The cells are then distributed in multiwell plates so that there is only one cell per well. In order to eliminate plasma cells and unfused myeloma cells, a selective culture medium (HAT culture medium) will be used.
Unfused plasma cells die rapidly and used myeloma cells having a non-functional gene for an enzyme involved in nucleotide synthesis-hypoxanthine-guanine-phosphoribosyl-transferase (HGRPT) are unable to survive in HAT (hypoxanthine aminopterin thymidine) medium, the medium where mammalian cells are cultivated.
Only hybrid cells multiply. After about ten days, each well is checked for the presence of antibodies directed against the antigen used to immunise the mouse. To detect the presence of antibodies, the specific antigen is added to the well and if an antigen-antibody reaction occurs, it means that there are antibodies in the well. The antibodies are collected and stored to be later validated and used as treatment
Since most monoclonal antibodies are produced in rodent cells, an immune reaction can be observed when they are injected into a patient. This immunity gradually inactivates the beneficial action of the monoclonal antibody. To remedy this problem, “chimeric” or “humanised” antibodies are produced.
“Chimeric” antibodies are obtained by grafting the constant parts of human immunoglobulin onto the variable parts of a mouse antibody.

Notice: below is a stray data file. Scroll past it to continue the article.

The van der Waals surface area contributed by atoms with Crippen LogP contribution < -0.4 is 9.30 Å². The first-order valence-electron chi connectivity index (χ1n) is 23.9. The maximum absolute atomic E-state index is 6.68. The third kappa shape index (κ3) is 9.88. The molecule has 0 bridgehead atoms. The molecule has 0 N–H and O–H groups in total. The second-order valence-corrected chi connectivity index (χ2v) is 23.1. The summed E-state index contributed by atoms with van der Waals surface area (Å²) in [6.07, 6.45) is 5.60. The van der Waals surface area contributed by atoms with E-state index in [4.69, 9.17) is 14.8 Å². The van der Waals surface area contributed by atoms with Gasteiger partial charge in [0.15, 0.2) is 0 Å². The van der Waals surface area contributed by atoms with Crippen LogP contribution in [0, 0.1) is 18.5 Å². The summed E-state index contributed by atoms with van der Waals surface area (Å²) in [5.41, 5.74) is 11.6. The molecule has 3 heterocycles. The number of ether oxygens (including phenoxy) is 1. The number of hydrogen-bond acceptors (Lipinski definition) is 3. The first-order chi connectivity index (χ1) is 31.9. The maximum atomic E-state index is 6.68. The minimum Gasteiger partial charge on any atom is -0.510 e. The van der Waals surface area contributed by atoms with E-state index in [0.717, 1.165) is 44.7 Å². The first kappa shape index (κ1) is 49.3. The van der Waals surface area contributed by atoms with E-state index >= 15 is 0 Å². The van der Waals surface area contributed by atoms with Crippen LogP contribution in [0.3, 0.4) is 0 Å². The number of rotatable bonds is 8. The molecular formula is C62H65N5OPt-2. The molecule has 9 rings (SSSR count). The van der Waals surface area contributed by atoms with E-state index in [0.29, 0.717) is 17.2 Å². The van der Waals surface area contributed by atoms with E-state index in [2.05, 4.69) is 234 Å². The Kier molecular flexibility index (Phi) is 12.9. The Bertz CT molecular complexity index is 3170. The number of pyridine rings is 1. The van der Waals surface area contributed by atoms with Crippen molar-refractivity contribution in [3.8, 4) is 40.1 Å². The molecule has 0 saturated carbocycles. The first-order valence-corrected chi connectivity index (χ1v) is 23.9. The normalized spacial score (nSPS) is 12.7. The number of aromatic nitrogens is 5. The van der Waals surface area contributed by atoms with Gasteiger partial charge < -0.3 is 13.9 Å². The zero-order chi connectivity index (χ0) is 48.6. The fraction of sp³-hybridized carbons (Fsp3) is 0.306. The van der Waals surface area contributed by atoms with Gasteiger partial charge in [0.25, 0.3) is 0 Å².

“Humanised” antibodies are produced by microbial fermentation or by transgenic mice containing only part of the human genes at the origin of the Antibodies. They are potentially better tolerated in the human body.
CHRONIC INFLAMMATORY DISEASES
So-called “chronic” inflammatory diseases are essentially autoimmune diseases (or in which autoimmunity plays a role). In these diseases, the immune system reacts abnormally by attacking cells in the body to which it should not be sensitive.
He can attack:
– cells of joints, ligaments or tendons as in rheumatoid arthritis or spondyloarthritis;
– skin cells as in psoriasis or lupus;
– nerve fibres as in multiple sclerosis;
– the cells of the intestine as in Crohn’s disease and ulcerative colitis, etc.
The monoclonal antibodies developed to treat these diseases target proteins that are involved in this abnormal immune reaction (like AGR2, HER2, CD20 or CRP). By neutralising these proteins, it is possible to reduce or even block the autoimmune aspect of the disease.
For example, several biotherapies based on monoclonal antibodies aim to neutralise the action of an immunity mediator called Tumour Necrosis Factor Alpha (TNF alpha).
These antibodies can either neutralise TNF alpha or bind to the cell membrane protein to which TNF alpha must bind to act (the “membrane receptor”).
Other antibodies target interleukin 6 (another immune mediator) or certain immune cells (eg B-CD20 lymphocytes). In all cases, monoclonal antibodies act like a grain of sand in the gears of the immune reaction.
Monoclonal antibodies used in the treatment of cancers have various modes of action. Some aim to neutralise substances necessary for the growth of tumours (growth factors, for example human epidermal growth factor (EGFR)).